AUSTRALIA’S first cross-country desert rally, the 1971 BP Sunraysia, was held long before the evolution of the modern 4x4.
At that time the hot set-ups were SWB Series 1 Landies, VW-powered ‘dune buggies’, and one hopeful punter in a Steyr-Daimler-Puch 700AP Haflinger.
Fast forward almost half a decade – and three years since the unfortunate demise of the Australian Safari – and the Sunraysia has risen again. A four-day, sixteen-stage, 2400km rally based in the border city of Mildura where – despite low key pre-event publicity – all the usual suspects could be found.
Star of the show was Coconut Racing’s Century CR6, a South African-built, 7.0-litre, V8-powered, Dakar-spec racer driven by rookie Luke Olholm. Certainly the CR6 proved quickest over several stages once young Luke got control of it, but due to the rally being held under Confederation of Australian Motor Sport regulations (CAMS) – which specify a 6.0-litre limit – the CR6 wasn’t classified in the results.
Official winner was the John Purshouse/Toni Feaver Ford Ranger which, despite a flat tyre on the first leg, losing its clutch on the second, and suffering an intermittent misfire throughout the four days, came home strongly to secure the win over three-time Australian Safari Champion Steve Riley in the 6.0-litre Commodore ute.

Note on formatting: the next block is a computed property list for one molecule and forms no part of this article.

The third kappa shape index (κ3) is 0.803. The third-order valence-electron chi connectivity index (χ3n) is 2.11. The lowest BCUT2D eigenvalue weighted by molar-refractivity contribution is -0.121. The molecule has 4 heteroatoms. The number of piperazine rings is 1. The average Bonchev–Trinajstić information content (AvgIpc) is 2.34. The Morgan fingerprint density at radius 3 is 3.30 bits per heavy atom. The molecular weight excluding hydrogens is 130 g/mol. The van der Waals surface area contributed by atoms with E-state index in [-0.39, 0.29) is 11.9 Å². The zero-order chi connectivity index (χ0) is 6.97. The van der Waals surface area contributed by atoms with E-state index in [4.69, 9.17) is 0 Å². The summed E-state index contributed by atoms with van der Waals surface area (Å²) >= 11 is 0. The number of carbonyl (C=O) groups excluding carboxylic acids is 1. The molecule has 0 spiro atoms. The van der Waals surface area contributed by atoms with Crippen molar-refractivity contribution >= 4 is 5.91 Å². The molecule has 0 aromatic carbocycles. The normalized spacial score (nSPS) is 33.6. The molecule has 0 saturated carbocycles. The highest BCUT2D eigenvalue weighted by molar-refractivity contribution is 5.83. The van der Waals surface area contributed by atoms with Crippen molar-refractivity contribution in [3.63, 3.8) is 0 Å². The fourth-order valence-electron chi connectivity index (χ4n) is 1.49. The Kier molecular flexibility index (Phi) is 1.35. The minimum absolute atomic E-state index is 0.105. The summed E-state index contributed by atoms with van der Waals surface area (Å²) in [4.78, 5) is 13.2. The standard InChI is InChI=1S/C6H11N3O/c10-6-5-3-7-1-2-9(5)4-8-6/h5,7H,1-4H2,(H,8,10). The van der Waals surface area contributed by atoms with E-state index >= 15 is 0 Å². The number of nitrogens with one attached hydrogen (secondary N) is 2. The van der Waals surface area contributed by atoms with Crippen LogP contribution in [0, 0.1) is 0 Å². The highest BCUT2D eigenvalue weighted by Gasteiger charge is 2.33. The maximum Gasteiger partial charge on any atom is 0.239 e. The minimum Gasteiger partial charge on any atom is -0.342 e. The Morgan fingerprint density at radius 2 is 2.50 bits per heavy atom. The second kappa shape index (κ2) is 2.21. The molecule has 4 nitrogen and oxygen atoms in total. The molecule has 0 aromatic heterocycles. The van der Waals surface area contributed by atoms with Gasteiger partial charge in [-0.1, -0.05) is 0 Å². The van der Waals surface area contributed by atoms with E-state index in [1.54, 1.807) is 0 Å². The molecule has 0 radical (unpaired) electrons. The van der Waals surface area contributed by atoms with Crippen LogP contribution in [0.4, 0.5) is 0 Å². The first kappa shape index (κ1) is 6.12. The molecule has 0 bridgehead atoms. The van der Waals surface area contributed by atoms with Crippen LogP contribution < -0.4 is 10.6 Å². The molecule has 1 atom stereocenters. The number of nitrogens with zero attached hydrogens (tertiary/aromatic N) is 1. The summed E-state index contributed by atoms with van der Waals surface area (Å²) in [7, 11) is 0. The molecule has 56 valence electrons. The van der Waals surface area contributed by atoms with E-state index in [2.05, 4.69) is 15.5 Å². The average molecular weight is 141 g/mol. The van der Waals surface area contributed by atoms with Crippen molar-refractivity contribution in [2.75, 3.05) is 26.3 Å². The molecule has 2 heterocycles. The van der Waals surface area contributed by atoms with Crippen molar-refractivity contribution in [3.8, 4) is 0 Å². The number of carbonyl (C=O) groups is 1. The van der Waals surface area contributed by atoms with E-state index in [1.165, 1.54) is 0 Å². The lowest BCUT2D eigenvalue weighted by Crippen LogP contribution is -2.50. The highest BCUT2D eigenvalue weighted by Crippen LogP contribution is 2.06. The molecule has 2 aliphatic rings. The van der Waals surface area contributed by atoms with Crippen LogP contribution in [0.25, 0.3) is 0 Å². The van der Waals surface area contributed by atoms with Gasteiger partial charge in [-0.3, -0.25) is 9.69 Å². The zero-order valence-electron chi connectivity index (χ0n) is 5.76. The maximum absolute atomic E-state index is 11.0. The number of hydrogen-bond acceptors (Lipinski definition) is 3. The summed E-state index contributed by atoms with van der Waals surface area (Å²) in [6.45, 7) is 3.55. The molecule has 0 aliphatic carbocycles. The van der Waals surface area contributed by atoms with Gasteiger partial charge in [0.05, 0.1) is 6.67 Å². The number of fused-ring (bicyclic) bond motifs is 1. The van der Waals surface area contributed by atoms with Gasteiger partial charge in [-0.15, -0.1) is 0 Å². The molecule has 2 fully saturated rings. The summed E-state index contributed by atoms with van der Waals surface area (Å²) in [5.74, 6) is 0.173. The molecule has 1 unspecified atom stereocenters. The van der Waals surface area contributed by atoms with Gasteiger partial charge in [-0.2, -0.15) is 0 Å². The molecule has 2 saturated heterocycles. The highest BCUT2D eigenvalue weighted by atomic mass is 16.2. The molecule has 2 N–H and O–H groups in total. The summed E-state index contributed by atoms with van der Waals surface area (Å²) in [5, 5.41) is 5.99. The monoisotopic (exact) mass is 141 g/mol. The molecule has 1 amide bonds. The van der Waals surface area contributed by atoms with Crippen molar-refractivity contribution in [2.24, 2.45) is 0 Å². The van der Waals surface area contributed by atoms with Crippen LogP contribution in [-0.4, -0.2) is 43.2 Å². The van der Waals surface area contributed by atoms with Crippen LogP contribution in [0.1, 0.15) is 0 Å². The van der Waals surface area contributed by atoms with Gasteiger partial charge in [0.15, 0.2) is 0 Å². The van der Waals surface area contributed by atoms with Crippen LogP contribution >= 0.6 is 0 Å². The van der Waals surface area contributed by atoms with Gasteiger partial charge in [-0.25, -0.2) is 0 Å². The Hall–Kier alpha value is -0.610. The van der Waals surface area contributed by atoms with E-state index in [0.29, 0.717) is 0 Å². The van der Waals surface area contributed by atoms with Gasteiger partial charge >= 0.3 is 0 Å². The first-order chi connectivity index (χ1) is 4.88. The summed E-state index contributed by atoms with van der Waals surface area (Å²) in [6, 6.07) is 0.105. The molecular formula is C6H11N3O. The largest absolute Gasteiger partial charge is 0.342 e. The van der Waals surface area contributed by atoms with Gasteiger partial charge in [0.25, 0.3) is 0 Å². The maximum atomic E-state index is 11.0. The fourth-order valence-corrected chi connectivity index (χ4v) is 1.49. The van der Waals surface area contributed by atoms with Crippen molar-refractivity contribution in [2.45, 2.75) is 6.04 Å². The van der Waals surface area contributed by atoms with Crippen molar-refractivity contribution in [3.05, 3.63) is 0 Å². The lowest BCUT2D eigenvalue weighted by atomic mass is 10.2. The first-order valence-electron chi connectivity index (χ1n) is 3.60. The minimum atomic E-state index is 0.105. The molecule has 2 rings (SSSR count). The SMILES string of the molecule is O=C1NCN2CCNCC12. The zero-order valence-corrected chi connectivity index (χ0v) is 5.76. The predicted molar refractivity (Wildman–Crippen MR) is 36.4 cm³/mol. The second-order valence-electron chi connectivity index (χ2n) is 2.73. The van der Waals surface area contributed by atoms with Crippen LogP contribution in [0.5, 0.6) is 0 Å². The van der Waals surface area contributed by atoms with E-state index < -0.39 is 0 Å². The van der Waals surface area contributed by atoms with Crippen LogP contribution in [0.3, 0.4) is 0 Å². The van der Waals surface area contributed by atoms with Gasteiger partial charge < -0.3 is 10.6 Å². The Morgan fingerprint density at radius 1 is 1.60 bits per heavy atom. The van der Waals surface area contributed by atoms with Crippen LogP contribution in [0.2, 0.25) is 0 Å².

The Purshouse Ranger, built by Neil Woodridge Motorsport in South Africa, is an FIA-homologated tubular chassis built around a 2017 Ford Mustang 5.0-litre Coyote V8. Of course, it’s standard and comes in a crate that says so; it’s also stamped 435hp Race Use Only. The Ranger carries 450 litres of premium to feed the beast.
Third outright was local orchardist John Hederics, a bloke who can claim a total of 10 Australian Safari victories that date back to the legendary Wynn’s Sydney to Darwin epics. Like most blokes who live off the land, Hedge is reluctant to throw out anything that might, one day, be useful. This is why the 2000 Safari-winning Nissan Patrol was still sitting in the shed.
“We threw a battery at it and changed the oil” Hederics said. “And she was ready to roll.”
John’s youngest son, Toby Hederics, was second in the bike division which was won by Dakar veteran Rod Faggotter.
With a course that’s equally suited to rally cars, soft-road racers (such as the Rob Herridge Subaru Forrester XT) and 4x4 racers, the Sunraysia Safari has certainly sparked the revival of cross-country racing down under.